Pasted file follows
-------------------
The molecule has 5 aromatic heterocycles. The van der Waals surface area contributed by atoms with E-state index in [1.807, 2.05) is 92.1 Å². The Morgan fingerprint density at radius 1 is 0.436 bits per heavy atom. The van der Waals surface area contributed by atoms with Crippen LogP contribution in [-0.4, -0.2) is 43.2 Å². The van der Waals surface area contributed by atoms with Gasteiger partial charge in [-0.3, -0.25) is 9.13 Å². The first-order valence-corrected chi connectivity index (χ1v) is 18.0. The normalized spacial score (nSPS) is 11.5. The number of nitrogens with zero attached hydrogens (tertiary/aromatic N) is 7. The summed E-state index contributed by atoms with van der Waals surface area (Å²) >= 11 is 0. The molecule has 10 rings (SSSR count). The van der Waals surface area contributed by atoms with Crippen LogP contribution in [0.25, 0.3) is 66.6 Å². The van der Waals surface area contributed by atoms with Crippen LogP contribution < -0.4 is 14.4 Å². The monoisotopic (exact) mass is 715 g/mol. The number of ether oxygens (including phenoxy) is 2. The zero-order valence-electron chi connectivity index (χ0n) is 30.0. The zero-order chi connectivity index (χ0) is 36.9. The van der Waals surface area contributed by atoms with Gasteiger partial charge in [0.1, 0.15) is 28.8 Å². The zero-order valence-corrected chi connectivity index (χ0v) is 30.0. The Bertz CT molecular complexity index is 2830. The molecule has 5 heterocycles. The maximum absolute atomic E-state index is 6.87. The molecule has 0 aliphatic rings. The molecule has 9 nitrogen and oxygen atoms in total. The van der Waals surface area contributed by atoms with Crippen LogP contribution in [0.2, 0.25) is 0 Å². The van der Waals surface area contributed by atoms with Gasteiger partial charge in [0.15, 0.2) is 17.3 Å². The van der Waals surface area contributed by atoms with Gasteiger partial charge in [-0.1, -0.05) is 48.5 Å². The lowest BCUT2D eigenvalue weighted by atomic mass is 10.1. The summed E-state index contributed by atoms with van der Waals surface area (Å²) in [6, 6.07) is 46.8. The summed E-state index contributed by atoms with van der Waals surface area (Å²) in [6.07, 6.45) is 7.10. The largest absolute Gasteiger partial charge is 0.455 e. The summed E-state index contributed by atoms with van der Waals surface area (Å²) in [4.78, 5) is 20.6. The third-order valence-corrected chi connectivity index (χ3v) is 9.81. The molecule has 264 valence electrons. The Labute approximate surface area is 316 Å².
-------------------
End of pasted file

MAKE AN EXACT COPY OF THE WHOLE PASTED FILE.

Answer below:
The molecule has 5 aromatic heterocycles. The van der Waals surface area contributed by atoms with E-state index in [1.807, 2.05) is 92.1 Å². The Morgan fingerprint density at radius 1 is 0.436 bits per heavy atom. The van der Waals surface area contributed by atoms with Crippen LogP contribution in [-0.4, -0.2) is 43.2 Å². The van der Waals surface area contributed by atoms with Gasteiger partial charge in [-0.3, -0.25) is 9.13 Å². The first-order valence-corrected chi connectivity index (χ1v) is 18.0. The normalized spacial score (nSPS) is 11.5. The number of nitrogens with zero attached hydrogens (tertiary/aromatic N) is 7. The summed E-state index contributed by atoms with van der Waals surface area (Å²) >= 11 is 0. The molecule has 10 rings (SSSR count). The van der Waals surface area contributed by atoms with Crippen LogP contribution in [0.25, 0.3) is 66.6 Å². The van der Waals surface area contributed by atoms with Crippen LogP contribution < -0.4 is 14.4 Å². The monoisotopic (exact) mass is 715 g/mol. The number of ether oxygens (including phenoxy) is 2. The zero-order valence-electron chi connectivity index (χ0n) is 30.0. The zero-order chi connectivity index (χ0) is 36.9. The van der Waals surface area contributed by atoms with Gasteiger partial charge in [0.1, 0.15) is 28.8 Å². The zero-order valence-corrected chi connectivity index (χ0v) is 30.0. The Bertz CT molecular complexity index is 2830. The molecule has 5 heterocycles. The maximum absolute atomic E-state index is 6.87. The molecule has 0 aliphatic rings. The molecule has 9 nitrogen and oxygen atoms in total. The van der Waals surface area contributed by atoms with Crippen LogP contribution in [0.2, 0.25) is 0 Å². The van der Waals surface area contributed by atoms with Gasteiger partial charge in [0.15, 0.2) is 17.3 Å². The van der Waals surface area contributed by atoms with Gasteiger partial charge in [-0.1, -0.05) is 48.5 Å². The lowest BCUT2D eigenvalue weighted by atomic mass is 10.1. The summed E-state index contributed by atoms with van der Waals surface area (Å²) in [6, 6.07) is 46.8. The summed E-state index contributed by atoms with van der Waals surface area (Å²) in [6.07, 6.45) is 7.10. The largest absolute Gasteiger partial charge is 0.455 e. The summed E-state index contributed by atoms with van der Waals surface area (Å²) in [4.78, 5) is 20.6. The third-order valence-corrected chi connectivity index (χ3v) is 9.81. The molecule has 264 valence electrons. The Labute approximate surface area is 316 Å².